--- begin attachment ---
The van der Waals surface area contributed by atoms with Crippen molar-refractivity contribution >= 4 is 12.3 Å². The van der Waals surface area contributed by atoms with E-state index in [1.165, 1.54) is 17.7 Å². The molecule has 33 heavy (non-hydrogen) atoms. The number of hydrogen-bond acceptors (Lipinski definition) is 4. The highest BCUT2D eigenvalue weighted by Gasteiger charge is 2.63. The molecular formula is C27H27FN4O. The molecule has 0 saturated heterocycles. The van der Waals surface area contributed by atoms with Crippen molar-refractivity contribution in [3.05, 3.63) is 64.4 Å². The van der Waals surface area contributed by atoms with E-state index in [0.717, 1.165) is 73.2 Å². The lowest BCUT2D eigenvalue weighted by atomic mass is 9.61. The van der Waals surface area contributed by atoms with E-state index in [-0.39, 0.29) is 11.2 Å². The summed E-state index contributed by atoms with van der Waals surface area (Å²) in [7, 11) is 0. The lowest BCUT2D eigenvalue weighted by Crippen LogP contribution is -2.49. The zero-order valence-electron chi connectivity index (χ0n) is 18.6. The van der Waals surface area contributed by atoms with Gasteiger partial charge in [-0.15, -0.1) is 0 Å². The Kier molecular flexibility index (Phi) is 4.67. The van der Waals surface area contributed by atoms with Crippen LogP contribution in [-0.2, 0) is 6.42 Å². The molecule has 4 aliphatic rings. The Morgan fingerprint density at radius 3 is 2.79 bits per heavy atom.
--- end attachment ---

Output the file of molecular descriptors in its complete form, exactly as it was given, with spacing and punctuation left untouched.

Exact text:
The van der Waals surface area contributed by atoms with Crippen molar-refractivity contribution >= 4 is 12.3 Å². The van der Waals surface area contributed by atoms with E-state index in [1.165, 1.54) is 17.7 Å². The molecule has 33 heavy (non-hydrogen) atoms. The number of hydrogen-bond acceptors (Lipinski definition) is 4. The highest BCUT2D eigenvalue weighted by Gasteiger charge is 2.63. The molecular formula is C27H27FN4O. The molecule has 0 saturated heterocycles. The van der Waals surface area contributed by atoms with Crippen molar-refractivity contribution in [3.05, 3.63) is 64.4 Å². The van der Waals surface area contributed by atoms with E-state index in [0.717, 1.165) is 73.2 Å². The lowest BCUT2D eigenvalue weighted by atomic mass is 9.61. The van der Waals surface area contributed by atoms with E-state index in [-0.39, 0.29) is 11.2 Å². The summed E-state index contributed by atoms with van der Waals surface area (Å²) in [7, 11) is 0. The lowest BCUT2D eigenvalue weighted by Crippen LogP contribution is -2.49. The zero-order valence-electron chi connectivity index (χ0n) is 18.6. The van der Waals surface area contributed by atoms with Gasteiger partial charge in [-0.15, -0.1) is 0 Å². The Kier molecular flexibility index (Phi) is 4.67. The van der Waals surface area contributed by atoms with Crippen LogP contribution in [-0.2, 0) is 6.42 Å². The molecule has 4 aliphatic rings. The Morgan fingerprint density at radius 3 is 2.79 bits per heavy atom.